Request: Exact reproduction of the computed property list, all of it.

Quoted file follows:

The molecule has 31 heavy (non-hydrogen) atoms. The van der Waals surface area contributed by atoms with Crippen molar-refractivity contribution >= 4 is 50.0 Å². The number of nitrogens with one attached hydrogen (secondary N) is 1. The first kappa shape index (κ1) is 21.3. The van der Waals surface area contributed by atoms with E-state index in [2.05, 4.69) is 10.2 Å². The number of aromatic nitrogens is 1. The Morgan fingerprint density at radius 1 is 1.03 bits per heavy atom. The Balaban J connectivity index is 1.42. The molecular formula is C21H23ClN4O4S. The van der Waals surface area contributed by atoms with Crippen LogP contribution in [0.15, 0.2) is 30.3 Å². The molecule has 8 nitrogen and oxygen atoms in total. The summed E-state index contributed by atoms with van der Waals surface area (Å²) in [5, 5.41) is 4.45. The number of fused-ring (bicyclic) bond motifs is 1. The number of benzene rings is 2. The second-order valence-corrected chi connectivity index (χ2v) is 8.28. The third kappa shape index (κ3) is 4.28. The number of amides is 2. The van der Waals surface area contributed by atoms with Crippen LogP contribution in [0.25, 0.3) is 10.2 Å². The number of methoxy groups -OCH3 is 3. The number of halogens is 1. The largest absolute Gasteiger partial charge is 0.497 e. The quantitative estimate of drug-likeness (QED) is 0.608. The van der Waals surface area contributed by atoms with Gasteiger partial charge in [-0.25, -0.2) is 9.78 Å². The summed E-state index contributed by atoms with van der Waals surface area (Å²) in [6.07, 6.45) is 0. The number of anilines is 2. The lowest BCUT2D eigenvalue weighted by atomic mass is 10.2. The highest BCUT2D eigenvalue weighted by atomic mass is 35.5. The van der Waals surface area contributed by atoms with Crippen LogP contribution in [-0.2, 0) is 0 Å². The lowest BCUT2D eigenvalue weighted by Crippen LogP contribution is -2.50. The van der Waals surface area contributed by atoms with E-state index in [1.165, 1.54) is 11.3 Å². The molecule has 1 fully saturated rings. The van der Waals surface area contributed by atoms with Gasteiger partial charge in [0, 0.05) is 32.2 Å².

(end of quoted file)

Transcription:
The molecule has 31 heavy (non-hydrogen) atoms. The van der Waals surface area contributed by atoms with Crippen molar-refractivity contribution >= 4 is 50.0 Å². The number of nitrogens with one attached hydrogen (secondary N) is 1. The first kappa shape index (κ1) is 21.3. The van der Waals surface area contributed by atoms with E-state index in [2.05, 4.69) is 10.2 Å². The number of aromatic nitrogens is 1. The Morgan fingerprint density at radius 1 is 1.03 bits per heavy atom. The Balaban J connectivity index is 1.42. The molecular formula is C21H23ClN4O4S. The van der Waals surface area contributed by atoms with Crippen LogP contribution in [0.15, 0.2) is 30.3 Å². The molecule has 8 nitrogen and oxygen atoms in total. The summed E-state index contributed by atoms with van der Waals surface area (Å²) in [5, 5.41) is 4.45. The number of fused-ring (bicyclic) bond motifs is 1. The number of benzene rings is 2. The second-order valence-corrected chi connectivity index (χ2v) is 8.28. The third kappa shape index (κ3) is 4.28. The number of amides is 2. The van der Waals surface area contributed by atoms with Crippen LogP contribution in [0.25, 0.3) is 10.2 Å². The number of methoxy groups -OCH3 is 3. The number of halogens is 1. The largest absolute Gasteiger partial charge is 0.497 e. The quantitative estimate of drug-likeness (QED) is 0.608. The van der Waals surface area contributed by atoms with Gasteiger partial charge in [-0.25, -0.2) is 9.78 Å². The summed E-state index contributed by atoms with van der Waals surface area (Å²) in [6.07, 6.45) is 0. The number of anilines is 2. The lowest BCUT2D eigenvalue weighted by atomic mass is 10.2. The highest BCUT2D eigenvalue weighted by atomic mass is 35.5. The van der Waals surface area contributed by atoms with Crippen LogP contribution in [-0.2, 0) is 0 Å². The lowest BCUT2D eigenvalue weighted by Crippen LogP contribution is -2.50. The van der Waals surface area contributed by atoms with E-state index in [1.165, 1.54) is 11.3 Å². The molecule has 1 fully saturated rings. The van der Waals surface area contributed by atoms with Gasteiger partial charge in [0, 0.05) is 32.2 Å².